May 3, 2023
The Science Based Targets initiative (SBTi) is a global organization that encourages and supports companies in setting science-based targets for reducing their greenhouse gas (GHG) emissions. The SBTi was launched in 2015 as a collaboration between CDP (formerly the Carbon Disclosure Project), the United Nations Global Compact, the World Resources Institute, and the World Wildlife Fund.
Science-based targets are GHG emissions reduction targets that are aligned with the level of decarbonization required to keep global temperature rise below 2°C above pre-industrial levels, as outlined in the Paris Agreement. These targets are based on the latest climate science and are considered to be ambitious but achievable.
Setting science-based targets within organizations can unlock several benefits for those organizations, as well as for our planet:
Companies that commit to setting science-based targets through the SBTi are provided with guidance and tools to help them develop and implement their targets. The SBTi also reviews and approves companies' targets to ensure that they are consistent with current climate science.
At the time of writing, the SBTi and its efforts reach roughly 2,600 companies worldwide. As an organization, setting science-based targets is not as difficult as one might expect, as the SBTi offers guidance for companies to set targets that are aligned with a 1.5°C future. The impact of such measures is noticeable immediately, as outlined in the image below. It highlights emissions reductions across companies that have been approved by the SBTi.
For more information and to get your company started on setting its own targets, the SBTi offers a step-by-step process. This enables organizations to reduce their emissions gradually or go even further to reach Net Zero.
The Corporate Net-Zero Standard by the SBTi (also simplified as Net-Zero Standard) provides guidance, criteria, and recommendations to help companies establish Net Zero targets that will be verified by the SBTi. The primary goal of this standard is to offer a consistent and rigorous method for companies to create Net Zero targets that are consistent with scientific climate data.
Net Zero refers to achieving a balance between the amount of GHG emissions produced and the amount of GHG emissions removed from the atmosphere. This means that any remaining emissions are offset by activities that remove an equivalent amount of GHG emissions from the atmosphere. It requires a combination of emissions reductions and removals to achieve, with a focus on transitioning to renewable energy sources and reducing energy consumption.
The figure below outlines one possible Climate Positive path to Net Zero.
The Climate Positive approach involves continued emissions reductions in tandem with carbon offset support. Compensation measures can include offsets from mitigation-type offsets in the preceding period, including renewable energy and/or forest conservation projects. Under such an approach, gross emissions slowly shrink year over year as the emission reduction actions defined by your organization start showing their effect.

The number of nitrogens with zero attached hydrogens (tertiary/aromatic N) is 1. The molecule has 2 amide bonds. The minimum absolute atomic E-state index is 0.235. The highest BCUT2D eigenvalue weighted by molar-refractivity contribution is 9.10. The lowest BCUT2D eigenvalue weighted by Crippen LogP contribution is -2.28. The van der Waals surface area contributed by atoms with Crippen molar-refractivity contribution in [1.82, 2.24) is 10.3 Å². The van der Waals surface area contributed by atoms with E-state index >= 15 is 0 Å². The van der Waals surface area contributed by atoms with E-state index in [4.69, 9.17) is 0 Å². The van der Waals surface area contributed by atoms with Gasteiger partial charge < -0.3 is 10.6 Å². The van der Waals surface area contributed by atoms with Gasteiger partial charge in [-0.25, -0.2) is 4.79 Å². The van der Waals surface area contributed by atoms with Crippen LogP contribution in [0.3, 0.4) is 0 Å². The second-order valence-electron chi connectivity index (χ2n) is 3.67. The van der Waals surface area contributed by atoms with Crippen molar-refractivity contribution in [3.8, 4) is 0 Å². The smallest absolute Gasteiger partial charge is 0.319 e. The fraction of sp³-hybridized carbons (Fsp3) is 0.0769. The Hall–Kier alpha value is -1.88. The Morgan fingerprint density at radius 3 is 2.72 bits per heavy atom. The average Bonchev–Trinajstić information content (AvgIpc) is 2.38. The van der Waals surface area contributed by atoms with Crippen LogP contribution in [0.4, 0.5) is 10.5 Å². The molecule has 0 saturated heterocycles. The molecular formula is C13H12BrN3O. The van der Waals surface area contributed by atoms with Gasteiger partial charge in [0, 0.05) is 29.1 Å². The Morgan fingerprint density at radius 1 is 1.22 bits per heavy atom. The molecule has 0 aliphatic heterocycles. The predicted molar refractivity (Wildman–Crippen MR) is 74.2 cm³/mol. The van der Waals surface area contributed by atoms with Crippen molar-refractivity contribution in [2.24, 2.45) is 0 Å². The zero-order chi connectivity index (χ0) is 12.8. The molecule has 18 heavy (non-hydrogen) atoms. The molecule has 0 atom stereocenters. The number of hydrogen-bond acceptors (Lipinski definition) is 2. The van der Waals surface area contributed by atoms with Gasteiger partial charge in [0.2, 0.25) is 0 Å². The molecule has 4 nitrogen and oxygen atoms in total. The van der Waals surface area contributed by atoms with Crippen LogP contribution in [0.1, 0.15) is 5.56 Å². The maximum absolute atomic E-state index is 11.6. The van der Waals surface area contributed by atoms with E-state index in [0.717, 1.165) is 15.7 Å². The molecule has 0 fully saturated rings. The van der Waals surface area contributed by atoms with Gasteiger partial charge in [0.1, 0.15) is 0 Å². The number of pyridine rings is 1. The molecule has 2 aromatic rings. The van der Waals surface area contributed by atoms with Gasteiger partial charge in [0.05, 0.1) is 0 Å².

Eventually, the last remaining emissions must be neutralized permanently by the target year in order for the company to be allowed to call itself Net Zero as defined by the SBTi. Complete neutralization can be achieved by permanent carbon removal techniques like afforestation or technologies such as Direct Air Capture.
Several thousand companies have pledged to take action and reduce their emissions based on the recommendations of the SBTi. Let’s look at Nestlé as a case study of what science-based targets can look like when implemented in the real world. Under the guidelines of the SBTi, this multinational corporation has set the following targets:
By setting distinctly defined parameters, Nestlé has laid out its path to a Net-Zero future and can establish clear business practices to reach these targets.
Clearly, organizations need time to shift their business operations to align with the SBTi’s Net-Zero Standard. Over the coming years, compensation via carbon credits will therefore be necessary to support your company on its journey to Net Zero.
In a sign of their centrality to the effort to stabilize the planet’s climate, the G7 energy ministers recently met in Japan to outline the principles that will underpin the high-integrity carbon markets necessary to our future.
High-quality carbon credits help offset emissions that are currently unavoidable and, according to the World Economic Forum, should play a role in companies’ climate action plans. Sourcing carbon credits can be difficult, however, as there are a number of market failures that make interacting and transacting within the market challenging.
Carbonmark provides a powerful platform for organizations—including those following a Climate Positive SBTi approach to Net Zero—to connect with project developers directly and source both carbon mitigation and removal-type offsets.
Furthermore, there are a wide variety of carbon credit vintages and categories available from Carbonmark, including Blue Carbon, Forestry, Renewable Energy, Energy Efficiency, and Industrial Processing. Thus, whether you are looking to support projects restoring mangrove plantations in Myanmar or protecting forests in the Amazon, the options are almost limitless.
By using Carbonmark, companies can demonstrate their commitment to addressing the climate crisis by following the SBTi’s guidelines, undertaking compensation actions via carbon credits, and thereby ensuring a brighter future for us all.
 SBTi (2022) Annual Progress Report 2021. Available at: https://sciencebasedtargets.org/resources/files/SBTiProgressReport2021.pdf
 SBTi (2020) Foundations for Net Zero. Available at: https://sciencebasedtargets.org/resources/legacy/2020/09/foundations-for-net-zero-full-paper.pdf
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